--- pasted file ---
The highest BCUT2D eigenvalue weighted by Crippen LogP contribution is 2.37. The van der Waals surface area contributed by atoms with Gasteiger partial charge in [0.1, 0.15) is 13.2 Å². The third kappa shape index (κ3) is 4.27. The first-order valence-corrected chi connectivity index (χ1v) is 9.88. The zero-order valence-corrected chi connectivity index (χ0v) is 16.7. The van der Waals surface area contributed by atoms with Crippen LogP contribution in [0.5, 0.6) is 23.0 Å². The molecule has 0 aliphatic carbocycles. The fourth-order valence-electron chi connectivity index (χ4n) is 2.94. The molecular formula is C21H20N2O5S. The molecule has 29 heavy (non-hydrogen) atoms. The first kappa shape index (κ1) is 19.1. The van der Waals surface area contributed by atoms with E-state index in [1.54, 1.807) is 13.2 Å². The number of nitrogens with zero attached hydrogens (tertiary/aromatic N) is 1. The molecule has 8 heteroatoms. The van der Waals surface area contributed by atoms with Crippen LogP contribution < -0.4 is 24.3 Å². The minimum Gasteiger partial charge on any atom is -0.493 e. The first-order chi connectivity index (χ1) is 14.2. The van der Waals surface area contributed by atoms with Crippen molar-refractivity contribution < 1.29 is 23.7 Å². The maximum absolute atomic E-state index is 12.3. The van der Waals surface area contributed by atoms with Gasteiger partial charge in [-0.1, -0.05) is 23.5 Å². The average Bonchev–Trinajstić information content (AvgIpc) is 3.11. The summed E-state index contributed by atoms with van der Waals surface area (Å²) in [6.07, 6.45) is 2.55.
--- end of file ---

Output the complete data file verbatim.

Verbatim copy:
The highest BCUT2D eigenvalue weighted by Crippen LogP contribution is 2.37. The van der Waals surface area contributed by atoms with Gasteiger partial charge in [0.1, 0.15) is 13.2 Å². The third kappa shape index (κ3) is 4.27. The first-order valence-corrected chi connectivity index (χ1v) is 9.88. The zero-order valence-corrected chi connectivity index (χ0v) is 16.7. The van der Waals surface area contributed by atoms with Crippen LogP contribution in [0.5, 0.6) is 23.0 Å². The molecule has 0 aliphatic carbocycles. The fourth-order valence-electron chi connectivity index (χ4n) is 2.94. The molecular formula is C21H20N2O5S. The molecule has 29 heavy (non-hydrogen) atoms. The first kappa shape index (κ1) is 19.1. The van der Waals surface area contributed by atoms with E-state index in [1.54, 1.807) is 13.2 Å². The number of nitrogens with zero attached hydrogens (tertiary/aromatic N) is 1. The molecule has 8 heteroatoms. The van der Waals surface area contributed by atoms with Crippen LogP contribution < -0.4 is 24.3 Å². The minimum Gasteiger partial charge on any atom is -0.493 e. The first-order chi connectivity index (χ1) is 14.2. The van der Waals surface area contributed by atoms with Crippen molar-refractivity contribution < 1.29 is 23.7 Å². The maximum absolute atomic E-state index is 12.3. The van der Waals surface area contributed by atoms with Gasteiger partial charge in [-0.1, -0.05) is 23.5 Å². The average Bonchev–Trinajstić information content (AvgIpc) is 3.11. The summed E-state index contributed by atoms with van der Waals surface area (Å²) in [6.07, 6.45) is 2.55.